The heart is deceitful above all things, and desperately wicked: who can know it? Jer 17:9

Many people, when they wake up, want to have a cup of strong coffee or something, to kick-start their day. For us spiritual people, I believe we should have a cup of ‘heart talk’ every morning. What I mean is, we should hear something about our hearts. There is nothing as important as the heart as far as the believer is concerned.

And right here we dive into the heart of this post. Have you ever stopped to think about the above scripture? It says that the heart is deceitful above all things. Above all things! That’s pretty far, if we were to measure it in terms of distance. It is, in fact, very, very, very far.

Let us take this a bit further and ask, What is the longest distance that we can visualize? If we are to seriously think about distances then we must think of space; and scientists have helped us to know something about space distances. There is what is called the ‘known universe’. Now, this is vast, and the outer edges of this hemisphere are really, really far from our small planet earth. They are hundreds of trillions of miles from earth and it would take billions of years to reach them, even travelling by the fastest super-jet that man has made to date.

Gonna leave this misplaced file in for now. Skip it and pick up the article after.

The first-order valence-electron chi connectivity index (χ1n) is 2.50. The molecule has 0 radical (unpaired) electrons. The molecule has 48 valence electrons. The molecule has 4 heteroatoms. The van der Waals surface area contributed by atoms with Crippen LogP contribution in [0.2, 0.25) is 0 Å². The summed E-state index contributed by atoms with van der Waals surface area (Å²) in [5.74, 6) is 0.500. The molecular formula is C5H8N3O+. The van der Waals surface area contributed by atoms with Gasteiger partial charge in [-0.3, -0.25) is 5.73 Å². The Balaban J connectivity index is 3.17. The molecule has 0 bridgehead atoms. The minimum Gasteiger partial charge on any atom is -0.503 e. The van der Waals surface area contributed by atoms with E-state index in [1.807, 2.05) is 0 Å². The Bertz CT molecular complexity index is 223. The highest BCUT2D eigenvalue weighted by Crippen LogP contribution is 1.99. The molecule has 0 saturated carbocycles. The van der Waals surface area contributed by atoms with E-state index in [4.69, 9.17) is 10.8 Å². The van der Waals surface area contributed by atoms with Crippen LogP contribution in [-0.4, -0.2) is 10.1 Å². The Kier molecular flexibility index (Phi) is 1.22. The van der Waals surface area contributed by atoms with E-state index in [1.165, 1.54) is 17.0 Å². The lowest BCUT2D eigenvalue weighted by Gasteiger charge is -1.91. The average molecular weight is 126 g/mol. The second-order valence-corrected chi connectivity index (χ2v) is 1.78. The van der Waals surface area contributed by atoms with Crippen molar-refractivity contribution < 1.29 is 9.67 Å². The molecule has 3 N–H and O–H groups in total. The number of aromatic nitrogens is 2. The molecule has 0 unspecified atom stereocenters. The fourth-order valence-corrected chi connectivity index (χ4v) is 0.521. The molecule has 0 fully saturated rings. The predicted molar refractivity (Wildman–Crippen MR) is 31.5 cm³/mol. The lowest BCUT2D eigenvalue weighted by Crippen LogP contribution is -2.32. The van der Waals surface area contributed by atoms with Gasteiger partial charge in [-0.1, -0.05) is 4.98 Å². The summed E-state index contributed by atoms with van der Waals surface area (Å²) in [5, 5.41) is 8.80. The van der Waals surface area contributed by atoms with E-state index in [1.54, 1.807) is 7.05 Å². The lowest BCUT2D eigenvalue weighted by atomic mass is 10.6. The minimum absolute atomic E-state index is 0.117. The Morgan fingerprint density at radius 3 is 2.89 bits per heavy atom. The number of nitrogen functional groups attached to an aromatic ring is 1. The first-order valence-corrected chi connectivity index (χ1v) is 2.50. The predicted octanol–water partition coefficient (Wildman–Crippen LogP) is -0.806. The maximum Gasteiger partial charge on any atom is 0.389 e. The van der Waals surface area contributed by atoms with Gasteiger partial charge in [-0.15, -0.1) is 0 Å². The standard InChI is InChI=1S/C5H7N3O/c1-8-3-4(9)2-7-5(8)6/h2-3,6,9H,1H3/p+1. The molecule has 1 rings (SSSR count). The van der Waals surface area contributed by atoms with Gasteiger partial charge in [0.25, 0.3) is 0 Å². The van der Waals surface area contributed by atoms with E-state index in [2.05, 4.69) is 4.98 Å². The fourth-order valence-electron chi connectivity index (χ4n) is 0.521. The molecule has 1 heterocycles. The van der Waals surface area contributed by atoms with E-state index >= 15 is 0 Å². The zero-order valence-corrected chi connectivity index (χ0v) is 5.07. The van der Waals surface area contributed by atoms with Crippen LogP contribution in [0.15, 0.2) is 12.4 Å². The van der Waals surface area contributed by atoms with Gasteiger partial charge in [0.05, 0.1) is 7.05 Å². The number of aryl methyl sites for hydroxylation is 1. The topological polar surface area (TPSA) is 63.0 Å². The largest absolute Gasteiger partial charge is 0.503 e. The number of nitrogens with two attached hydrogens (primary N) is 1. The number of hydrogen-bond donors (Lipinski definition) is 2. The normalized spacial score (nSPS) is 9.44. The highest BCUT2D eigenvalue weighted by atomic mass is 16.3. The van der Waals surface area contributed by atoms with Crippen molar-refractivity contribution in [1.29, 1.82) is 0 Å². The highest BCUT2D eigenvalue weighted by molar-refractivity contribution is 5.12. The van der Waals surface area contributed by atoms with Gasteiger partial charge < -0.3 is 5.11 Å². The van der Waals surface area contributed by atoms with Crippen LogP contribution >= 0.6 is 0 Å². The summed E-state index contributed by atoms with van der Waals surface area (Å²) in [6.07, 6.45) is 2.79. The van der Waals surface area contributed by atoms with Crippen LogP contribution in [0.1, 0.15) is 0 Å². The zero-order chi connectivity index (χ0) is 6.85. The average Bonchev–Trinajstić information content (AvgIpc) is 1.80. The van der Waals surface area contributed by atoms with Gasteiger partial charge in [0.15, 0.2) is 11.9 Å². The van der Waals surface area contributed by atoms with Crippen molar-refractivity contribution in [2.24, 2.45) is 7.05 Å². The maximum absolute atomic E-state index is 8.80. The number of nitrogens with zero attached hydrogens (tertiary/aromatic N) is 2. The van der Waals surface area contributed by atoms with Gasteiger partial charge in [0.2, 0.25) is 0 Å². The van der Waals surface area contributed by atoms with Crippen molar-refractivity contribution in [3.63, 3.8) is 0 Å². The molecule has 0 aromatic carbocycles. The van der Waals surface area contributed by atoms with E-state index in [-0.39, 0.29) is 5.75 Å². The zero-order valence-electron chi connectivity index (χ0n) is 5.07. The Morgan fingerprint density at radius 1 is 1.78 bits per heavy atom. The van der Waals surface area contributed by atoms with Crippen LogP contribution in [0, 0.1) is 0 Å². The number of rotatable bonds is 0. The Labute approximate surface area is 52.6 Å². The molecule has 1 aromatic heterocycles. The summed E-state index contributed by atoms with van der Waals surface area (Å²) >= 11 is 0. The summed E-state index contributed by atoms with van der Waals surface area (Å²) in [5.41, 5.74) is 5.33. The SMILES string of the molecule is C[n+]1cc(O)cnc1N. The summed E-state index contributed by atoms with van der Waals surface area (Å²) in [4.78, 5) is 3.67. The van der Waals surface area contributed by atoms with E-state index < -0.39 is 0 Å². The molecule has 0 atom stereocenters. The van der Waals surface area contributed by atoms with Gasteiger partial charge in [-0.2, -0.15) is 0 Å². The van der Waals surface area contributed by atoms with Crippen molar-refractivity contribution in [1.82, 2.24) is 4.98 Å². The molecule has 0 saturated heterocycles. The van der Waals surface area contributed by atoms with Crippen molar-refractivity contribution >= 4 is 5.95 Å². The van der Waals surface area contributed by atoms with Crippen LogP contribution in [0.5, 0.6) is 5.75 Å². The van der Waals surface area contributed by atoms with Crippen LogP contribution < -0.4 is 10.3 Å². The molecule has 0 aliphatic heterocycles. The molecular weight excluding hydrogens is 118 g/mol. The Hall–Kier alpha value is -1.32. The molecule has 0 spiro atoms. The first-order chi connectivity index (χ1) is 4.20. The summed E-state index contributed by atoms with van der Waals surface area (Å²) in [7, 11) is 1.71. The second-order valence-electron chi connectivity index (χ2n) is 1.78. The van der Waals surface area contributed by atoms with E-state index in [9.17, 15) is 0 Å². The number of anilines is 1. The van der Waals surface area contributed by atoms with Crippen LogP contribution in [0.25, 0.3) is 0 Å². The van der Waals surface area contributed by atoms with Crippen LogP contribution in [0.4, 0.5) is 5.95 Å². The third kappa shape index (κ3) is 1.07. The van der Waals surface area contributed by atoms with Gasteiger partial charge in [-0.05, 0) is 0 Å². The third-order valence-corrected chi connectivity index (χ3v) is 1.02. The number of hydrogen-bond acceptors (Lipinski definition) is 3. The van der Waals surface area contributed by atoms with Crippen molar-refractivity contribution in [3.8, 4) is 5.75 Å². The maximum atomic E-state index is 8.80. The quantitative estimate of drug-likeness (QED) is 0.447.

Beyond this ‘known’ hemisphere there is the ‘unknown universe’. Scientists have not yet wandered into this region; but as far as distances go, those within the known universe pale into near-nothingness when compared to the unknown universe. The ‘known’ universe would probably appear as a blip if placed alongside the ‘unknown’ universe!